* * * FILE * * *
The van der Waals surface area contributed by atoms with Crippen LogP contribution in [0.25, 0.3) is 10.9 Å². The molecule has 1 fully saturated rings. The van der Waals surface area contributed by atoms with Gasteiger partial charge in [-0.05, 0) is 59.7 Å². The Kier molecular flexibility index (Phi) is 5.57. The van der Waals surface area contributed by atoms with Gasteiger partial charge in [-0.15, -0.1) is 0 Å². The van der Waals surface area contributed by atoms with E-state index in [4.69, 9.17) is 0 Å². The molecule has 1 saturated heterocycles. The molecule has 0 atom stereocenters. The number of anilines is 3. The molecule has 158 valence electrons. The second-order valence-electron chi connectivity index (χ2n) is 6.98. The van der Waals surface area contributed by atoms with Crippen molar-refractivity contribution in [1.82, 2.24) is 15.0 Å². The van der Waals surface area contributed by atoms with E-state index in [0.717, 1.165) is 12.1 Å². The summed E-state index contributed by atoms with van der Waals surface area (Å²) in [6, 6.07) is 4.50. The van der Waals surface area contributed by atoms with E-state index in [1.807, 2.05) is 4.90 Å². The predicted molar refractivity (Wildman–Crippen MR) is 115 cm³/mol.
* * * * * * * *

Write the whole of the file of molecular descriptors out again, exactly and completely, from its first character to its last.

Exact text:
The van der Waals surface area contributed by atoms with Crippen LogP contribution in [0.25, 0.3) is 10.9 Å². The molecule has 1 fully saturated rings. The van der Waals surface area contributed by atoms with Gasteiger partial charge in [-0.05, 0) is 59.7 Å². The Kier molecular flexibility index (Phi) is 5.57. The van der Waals surface area contributed by atoms with Gasteiger partial charge in [-0.15, -0.1) is 0 Å². The van der Waals surface area contributed by atoms with E-state index in [4.69, 9.17) is 0 Å². The molecule has 1 saturated heterocycles. The molecule has 0 atom stereocenters. The number of anilines is 3. The molecule has 158 valence electrons. The second-order valence-electron chi connectivity index (χ2n) is 6.98. The van der Waals surface area contributed by atoms with Crippen molar-refractivity contribution in [1.82, 2.24) is 15.0 Å². The van der Waals surface area contributed by atoms with E-state index in [0.717, 1.165) is 12.1 Å². The summed E-state index contributed by atoms with van der Waals surface area (Å²) in [6, 6.07) is 4.50. The van der Waals surface area contributed by atoms with E-state index in [1.807, 2.05) is 4.90 Å². The predicted molar refractivity (Wildman–Crippen MR) is 115 cm³/mol.